The Better Business Bureau of Illinois is reporting that blank vaccine card knockoffs have started appearing for sale online. Reports state that the phony cards have shown up on eBay, OfferUp, and of course Craigslist. The cards are being sold for as much as $200.

    The danger behind these cards are the fact there are people who actively avoiding getting the vaccine. Vaccine cards may start being required for things like air travel or public gatherings. If unvaccinated people are start using these cards to get around restrictions, we could potentially start seeing another wave of infections. Considering the number of people who won’t even wear a mask to the supermarket, these cards could constitute a serious health hazard to the population. Not only that, but the cards could allow unvaccinated people who are potentially carrying the disease to return to public places like job sites or schools to spread new strains of the virus to unsuspecting victims.

    If you’re thinking about buying one of these cards you may want to rethink your plan. Using falsified government documents is a crime. Keep in mind that the authentic cards are furnished by the CDC, a branch of the American government. If someone were to use one of these cards to get on a plane, and they get caught, they could be facing a pretty big fine or even jail time.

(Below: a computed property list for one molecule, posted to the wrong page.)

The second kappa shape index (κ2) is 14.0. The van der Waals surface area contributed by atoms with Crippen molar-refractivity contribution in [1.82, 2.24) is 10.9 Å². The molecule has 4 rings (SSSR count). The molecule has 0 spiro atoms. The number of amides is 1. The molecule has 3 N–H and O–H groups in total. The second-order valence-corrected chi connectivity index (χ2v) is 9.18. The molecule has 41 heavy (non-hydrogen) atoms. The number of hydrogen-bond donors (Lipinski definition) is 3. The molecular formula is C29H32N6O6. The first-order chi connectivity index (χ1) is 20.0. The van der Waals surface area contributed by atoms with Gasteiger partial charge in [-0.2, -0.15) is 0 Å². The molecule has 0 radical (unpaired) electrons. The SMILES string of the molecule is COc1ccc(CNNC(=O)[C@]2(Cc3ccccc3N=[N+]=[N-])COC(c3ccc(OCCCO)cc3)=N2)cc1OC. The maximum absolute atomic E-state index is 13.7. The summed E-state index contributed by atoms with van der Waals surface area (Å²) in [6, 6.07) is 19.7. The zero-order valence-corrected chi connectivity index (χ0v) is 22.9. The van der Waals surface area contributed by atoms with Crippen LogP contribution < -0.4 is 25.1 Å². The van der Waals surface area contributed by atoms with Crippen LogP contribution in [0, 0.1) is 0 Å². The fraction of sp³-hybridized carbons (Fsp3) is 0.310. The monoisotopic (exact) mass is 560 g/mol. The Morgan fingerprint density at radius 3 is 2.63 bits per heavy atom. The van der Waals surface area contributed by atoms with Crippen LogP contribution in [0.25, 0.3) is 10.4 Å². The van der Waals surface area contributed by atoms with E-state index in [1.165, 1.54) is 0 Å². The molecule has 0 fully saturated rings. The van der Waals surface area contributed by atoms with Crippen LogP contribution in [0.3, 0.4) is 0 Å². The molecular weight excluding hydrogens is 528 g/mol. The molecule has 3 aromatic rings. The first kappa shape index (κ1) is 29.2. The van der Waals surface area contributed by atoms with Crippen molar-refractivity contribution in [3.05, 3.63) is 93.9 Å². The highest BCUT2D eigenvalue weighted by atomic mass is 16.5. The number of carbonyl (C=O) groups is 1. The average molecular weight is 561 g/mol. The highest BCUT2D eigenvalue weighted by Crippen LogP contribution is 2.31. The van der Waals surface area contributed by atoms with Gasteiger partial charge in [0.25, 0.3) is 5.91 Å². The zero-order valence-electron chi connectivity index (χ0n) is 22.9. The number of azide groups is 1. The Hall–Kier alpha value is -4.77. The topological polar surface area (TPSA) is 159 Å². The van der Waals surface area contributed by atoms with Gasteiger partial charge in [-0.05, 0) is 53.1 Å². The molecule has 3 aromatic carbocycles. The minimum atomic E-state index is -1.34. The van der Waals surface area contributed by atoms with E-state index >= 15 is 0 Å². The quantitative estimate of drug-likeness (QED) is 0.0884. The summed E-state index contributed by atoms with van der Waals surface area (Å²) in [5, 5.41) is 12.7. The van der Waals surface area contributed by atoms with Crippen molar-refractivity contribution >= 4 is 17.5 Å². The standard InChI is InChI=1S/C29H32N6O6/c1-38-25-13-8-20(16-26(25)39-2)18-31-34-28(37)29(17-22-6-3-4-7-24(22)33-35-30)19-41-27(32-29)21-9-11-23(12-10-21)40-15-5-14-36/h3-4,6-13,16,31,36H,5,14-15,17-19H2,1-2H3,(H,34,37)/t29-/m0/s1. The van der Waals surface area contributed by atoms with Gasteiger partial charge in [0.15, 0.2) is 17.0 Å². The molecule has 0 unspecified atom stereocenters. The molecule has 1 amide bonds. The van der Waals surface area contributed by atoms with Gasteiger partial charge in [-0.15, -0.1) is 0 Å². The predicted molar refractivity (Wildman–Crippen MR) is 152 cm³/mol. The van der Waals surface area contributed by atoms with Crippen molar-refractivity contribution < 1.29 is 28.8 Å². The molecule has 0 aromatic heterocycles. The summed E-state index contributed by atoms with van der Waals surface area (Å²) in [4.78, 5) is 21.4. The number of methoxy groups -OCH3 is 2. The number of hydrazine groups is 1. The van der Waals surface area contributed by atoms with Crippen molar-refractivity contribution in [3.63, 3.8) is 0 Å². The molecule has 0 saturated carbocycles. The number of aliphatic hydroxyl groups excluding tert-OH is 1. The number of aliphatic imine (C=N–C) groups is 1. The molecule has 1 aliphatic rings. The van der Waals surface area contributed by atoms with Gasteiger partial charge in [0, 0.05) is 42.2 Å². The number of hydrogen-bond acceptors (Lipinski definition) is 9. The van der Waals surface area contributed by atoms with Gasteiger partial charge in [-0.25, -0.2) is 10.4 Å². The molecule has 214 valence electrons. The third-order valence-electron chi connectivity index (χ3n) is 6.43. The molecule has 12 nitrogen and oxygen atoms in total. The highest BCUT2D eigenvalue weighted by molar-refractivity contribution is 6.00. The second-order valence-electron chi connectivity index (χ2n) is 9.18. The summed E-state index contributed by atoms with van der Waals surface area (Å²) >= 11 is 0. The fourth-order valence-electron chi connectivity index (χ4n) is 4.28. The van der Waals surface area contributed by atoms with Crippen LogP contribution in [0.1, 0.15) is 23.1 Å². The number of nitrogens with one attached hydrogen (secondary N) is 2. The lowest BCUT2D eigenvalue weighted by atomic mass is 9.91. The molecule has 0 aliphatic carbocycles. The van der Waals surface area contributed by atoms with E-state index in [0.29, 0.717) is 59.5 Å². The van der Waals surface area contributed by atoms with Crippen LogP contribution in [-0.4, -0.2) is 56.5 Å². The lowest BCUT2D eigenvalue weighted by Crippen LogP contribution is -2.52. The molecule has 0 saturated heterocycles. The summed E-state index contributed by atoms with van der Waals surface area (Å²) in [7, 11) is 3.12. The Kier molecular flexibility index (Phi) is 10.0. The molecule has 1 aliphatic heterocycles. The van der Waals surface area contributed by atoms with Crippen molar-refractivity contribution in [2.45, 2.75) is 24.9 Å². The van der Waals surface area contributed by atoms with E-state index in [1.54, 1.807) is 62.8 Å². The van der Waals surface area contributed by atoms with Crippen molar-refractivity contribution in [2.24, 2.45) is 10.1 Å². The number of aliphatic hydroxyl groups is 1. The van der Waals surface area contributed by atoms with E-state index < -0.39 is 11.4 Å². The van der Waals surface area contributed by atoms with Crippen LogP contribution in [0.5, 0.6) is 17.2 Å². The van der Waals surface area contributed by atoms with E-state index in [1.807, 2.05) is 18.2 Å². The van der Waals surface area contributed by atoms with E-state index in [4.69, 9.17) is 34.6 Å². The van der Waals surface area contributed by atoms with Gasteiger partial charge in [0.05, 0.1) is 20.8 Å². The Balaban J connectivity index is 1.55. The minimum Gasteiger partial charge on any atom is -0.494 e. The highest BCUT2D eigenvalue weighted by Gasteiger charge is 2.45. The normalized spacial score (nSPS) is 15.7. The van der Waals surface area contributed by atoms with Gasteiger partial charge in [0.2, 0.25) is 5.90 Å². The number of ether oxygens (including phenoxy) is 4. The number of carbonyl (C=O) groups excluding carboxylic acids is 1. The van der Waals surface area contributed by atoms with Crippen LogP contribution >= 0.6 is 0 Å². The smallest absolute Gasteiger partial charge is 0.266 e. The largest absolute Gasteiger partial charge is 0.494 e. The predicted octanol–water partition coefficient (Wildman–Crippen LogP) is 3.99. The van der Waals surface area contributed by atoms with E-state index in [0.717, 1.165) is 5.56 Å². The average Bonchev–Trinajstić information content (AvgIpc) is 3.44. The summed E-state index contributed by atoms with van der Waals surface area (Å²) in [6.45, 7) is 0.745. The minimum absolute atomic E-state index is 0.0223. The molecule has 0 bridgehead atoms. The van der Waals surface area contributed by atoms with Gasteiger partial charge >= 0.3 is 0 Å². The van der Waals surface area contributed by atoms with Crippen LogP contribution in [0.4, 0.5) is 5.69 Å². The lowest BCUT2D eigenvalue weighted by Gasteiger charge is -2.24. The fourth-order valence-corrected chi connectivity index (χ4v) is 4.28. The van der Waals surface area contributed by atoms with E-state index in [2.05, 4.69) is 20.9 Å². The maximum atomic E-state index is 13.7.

Instead, why not just get the vaccine when it becomes available for you in your state. The shot is a lot cheaper than buying one of these phony cards, and it won’t land you in jail.

     
  • Geebo 9:00 am on March 9, 2021 Permalink | Reply
    Tags: , craigslist, , , , ,   

    Why is Craigslist failing? 

    Why is Craigslist failing?

    By Greg Collier

    Since Craigslist is a privately owned company, they do not have to disclose their finances. However, the AIM Group recently asserted that Craigslist has lost close to 50% of their revenue in just two years. The AIM Group is a sort of watchdog organization that keeps tabs on the online marketplace space. They once famously referred to Craigslist as a cesspool of crime.

    Using what the AIM Group calls their proprietary methodology, Craigslist’s revenue dropped from $1 billion in 2018 to $565 million in 2020. Again, that’s an almost 50% drop in just two years. Part of the drop can absolutely be attributed to the COVID-19 pandemic, but the decline started long before lockdown. Part of the drop can also be attributed to the number of competitors that have recently started occupying the marketplace space. Other niche sites like Airbnb have also taken a chunk out of Craigslist’s userbase. However, we think it’s because of poor business decisions Craigslist has been making for the past 20 years.